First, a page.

Weak Open Awaits Stocks

Futures point to a sluggish open a day after a modest pullback started the fourth quarter.
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Without any catalysts to suggest ample buying opportunities existed following the prior session's pullback, Wall Street traders were preparing for what looked like a weak open Tuesday.

Futures on the

S&P 500

were down 1.6 points at 1338.80, even with fair value. Nasdaq 100 futures were losing 4.25 points to 1643.25, around 4 points below fair value.

A back-and-forth day started the fourth quarter, but ultimately the

Dow Jones Industrial Average

lost 8.72 points, or 0.07%, to 11,670.35 Monday. The S&P 500 was off 4.53 points, or 0.34%, at 1331.32, and the

Nasdaq Composite

dropped 20.83 points, or 0.92%, to 2237.60.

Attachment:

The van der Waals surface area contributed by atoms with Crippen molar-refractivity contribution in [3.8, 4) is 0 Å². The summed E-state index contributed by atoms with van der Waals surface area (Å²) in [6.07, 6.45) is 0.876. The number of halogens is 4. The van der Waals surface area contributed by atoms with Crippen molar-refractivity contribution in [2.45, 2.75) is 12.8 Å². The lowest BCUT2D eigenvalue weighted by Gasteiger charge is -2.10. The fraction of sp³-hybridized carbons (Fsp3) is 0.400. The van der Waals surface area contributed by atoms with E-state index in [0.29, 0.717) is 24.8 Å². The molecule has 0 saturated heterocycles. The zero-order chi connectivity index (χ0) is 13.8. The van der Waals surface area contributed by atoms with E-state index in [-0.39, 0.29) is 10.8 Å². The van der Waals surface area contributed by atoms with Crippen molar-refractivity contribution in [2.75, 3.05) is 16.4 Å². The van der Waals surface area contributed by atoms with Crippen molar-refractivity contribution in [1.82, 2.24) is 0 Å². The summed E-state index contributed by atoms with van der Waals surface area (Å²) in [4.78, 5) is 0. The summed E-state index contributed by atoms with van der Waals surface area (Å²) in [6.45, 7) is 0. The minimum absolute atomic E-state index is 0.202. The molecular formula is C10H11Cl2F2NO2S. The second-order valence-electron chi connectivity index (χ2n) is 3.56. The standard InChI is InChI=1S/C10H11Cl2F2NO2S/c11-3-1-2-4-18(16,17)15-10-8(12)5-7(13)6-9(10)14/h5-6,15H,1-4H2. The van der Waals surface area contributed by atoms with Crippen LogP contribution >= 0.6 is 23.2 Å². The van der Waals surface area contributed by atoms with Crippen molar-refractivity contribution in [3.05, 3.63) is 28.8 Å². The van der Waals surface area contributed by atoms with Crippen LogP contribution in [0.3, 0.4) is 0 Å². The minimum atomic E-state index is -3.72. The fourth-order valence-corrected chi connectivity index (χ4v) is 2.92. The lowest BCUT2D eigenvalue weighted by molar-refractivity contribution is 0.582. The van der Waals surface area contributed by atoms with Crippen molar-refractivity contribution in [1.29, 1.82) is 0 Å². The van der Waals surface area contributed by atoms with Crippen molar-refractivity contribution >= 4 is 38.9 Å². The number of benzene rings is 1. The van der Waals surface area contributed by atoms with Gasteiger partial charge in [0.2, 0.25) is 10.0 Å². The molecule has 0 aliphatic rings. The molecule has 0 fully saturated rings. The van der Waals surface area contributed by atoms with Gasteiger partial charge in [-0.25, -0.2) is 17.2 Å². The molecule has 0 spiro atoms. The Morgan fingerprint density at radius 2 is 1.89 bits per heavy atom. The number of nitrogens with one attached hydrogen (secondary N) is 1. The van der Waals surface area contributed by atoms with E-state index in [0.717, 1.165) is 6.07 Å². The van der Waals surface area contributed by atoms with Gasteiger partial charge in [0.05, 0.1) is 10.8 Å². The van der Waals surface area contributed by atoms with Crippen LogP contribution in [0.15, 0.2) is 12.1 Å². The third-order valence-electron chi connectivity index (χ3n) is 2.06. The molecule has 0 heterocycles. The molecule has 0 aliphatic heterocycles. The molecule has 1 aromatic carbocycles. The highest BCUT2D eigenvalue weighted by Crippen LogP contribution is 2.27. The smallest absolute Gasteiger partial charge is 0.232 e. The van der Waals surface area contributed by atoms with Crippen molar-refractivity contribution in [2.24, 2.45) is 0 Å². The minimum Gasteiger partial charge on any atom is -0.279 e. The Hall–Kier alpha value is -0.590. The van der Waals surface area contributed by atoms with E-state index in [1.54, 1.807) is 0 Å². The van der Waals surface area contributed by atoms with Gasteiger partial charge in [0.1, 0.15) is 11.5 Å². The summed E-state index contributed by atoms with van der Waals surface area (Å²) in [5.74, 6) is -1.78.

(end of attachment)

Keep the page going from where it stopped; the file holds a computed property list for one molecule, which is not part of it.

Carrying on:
After the close of trading, chipmaker


(MRVL) - Get Report

said its third-quarter revenue will be lower than expected and indicated that it will restate its past financial results because of discrepancies in its prior stock-option grants.

Those developments sent the shares down more than 15% in late trading and put the stock below its regular-session 52-week low.

Also providing a forecast was bankrupt carrier

Northwest Airlines


, who said it should have a modest profit for the full year despite a softening in revenue since September and an expected loss for the last four months of 2006.

The phone-record snooping scandal at


(HPQ) - Get Report

had CEO Mark Hurd in the headlines again, this time in the form a

Wall Street Journal

report that said he might have known about the program being used to plug boardroom leaks as early as July 2005. However, citing a memo from an outside law firm, the report said Hurd doesn't appear to have known that H-P investigators were using potentially illegal techniques.

On the research front, Credit Suisse upgraded

RF Micro Devices


to outperform from neutral and lifted


(SWKS) - Get Report

to neutral from underperform. Stifel Nicolaus also raised its rating on Skyworks.

Lehman Brothers downgraded the oil and gas sector to negative, and Merrill Lynch cut the energy sector to underweight.